“There should be no safer place in the world for children than their school. But in California, for all too many children with disabilities, their schools are chambers of pain and terror, where unregulated practices of restraints and seclusion do grave physical and traumatic harm,” said Mark Rosenbaum, Director of Opportunity Under Law, the impact litigation team at Public Counsel. “The state of California lacks any program of oversight, intervention and enforcement to effectively detect and stop such practices, resulting in not just denial of equal educational opportunities, but the endangering of the lives and well-being of children who all too often internalize the barbaric acts against them as statements from adults that they are deserving of the abuse to which they are subjected. Our suit is filed to rid all California schools of these brutal practices that place children in physical or psychological fear.”
Physicians, educators, and government officials have long condemned the use of restraints and seclusion on children, identifying them as ineffective and warning against their traumatizing and dangerous effects. A 2009 report from the United States Government Accountability Office documented hundreds of cases of the use of abusive restraints and found that at least twenty of these cases resulted in the victim’s death. Further, these restraints disproportionately affect students with disabilities. According to a 2014 report from the U.S. Department of Education, students with disabilities represented just 12 percent of the national student population, but accounted for 58 percent of those placed in seclusion and 75 percent of those subjected to physical restraint.
Recently, the U.S. Department of Education announced that the Office for Civil Rights (OCR), in partnership with the Office of Special Education and Rehabilitative Services (OSERS), will provide technical assistance and support to schools and their districts to oversee any inappropriate use of restraint and seclusion in schools.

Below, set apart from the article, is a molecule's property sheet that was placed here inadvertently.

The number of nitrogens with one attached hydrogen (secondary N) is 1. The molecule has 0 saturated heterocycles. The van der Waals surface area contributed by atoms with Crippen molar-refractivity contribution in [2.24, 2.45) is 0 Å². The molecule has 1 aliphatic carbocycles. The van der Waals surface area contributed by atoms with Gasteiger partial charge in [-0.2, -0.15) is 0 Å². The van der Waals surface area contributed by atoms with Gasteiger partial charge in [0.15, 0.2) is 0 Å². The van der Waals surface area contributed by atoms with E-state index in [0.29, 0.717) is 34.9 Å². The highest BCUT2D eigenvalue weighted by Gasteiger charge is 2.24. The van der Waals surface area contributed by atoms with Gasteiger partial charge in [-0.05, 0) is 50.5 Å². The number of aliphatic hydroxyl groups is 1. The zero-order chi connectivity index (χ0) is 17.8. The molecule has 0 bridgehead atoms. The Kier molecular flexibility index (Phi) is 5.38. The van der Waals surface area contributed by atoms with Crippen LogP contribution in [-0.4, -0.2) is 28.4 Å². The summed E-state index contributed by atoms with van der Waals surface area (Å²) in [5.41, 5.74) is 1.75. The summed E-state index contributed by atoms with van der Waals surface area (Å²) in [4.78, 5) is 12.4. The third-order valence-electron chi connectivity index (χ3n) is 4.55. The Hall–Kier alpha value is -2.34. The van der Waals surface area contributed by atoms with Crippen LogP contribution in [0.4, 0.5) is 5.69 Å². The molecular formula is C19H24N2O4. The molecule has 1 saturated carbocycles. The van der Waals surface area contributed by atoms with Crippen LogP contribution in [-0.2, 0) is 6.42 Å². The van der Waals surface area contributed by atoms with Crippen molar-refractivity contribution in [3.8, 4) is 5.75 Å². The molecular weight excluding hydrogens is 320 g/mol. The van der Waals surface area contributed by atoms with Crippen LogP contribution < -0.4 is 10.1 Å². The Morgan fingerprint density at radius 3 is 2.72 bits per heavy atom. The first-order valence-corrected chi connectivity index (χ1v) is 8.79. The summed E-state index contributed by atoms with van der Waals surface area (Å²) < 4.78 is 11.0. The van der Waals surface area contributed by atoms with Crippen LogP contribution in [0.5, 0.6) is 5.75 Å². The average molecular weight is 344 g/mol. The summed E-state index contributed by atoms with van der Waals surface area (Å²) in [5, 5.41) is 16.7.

The complaint is available here: http://www.publiccounsel.org/tools/assets/files/1169.pdf
About the Disability Rights Education & Defense Fund (DREDF): Founded in 1979, DREDF is a leading national civil rights law and policy center directed by individuals with disabilities and parents who have children with disabilities that works to advance the civil and human rights of people with disabilities through legal advocacy, training, education, and public policy and legislative development. Learn more about DREDF’s work at dredf.org
About Public Counsel: Public Counsel is the nation's largest pro bono law firm – advancing impact litigation, pursuing legislative change, and providing direct legal services that reach more than 30,000 people every year in California and across the nation. Founded in 1970, Public Counsel strives to achieve three main goals: protect the legal rights of disadvantaged children; represent immigrants who have been the victims of torture, persecution, domestic violence, trafficking, and other crimes; and foster economic justice by providing individuals and institutions in underserved communities with access to quality legal representation. Learn more: www.publiccounsel.org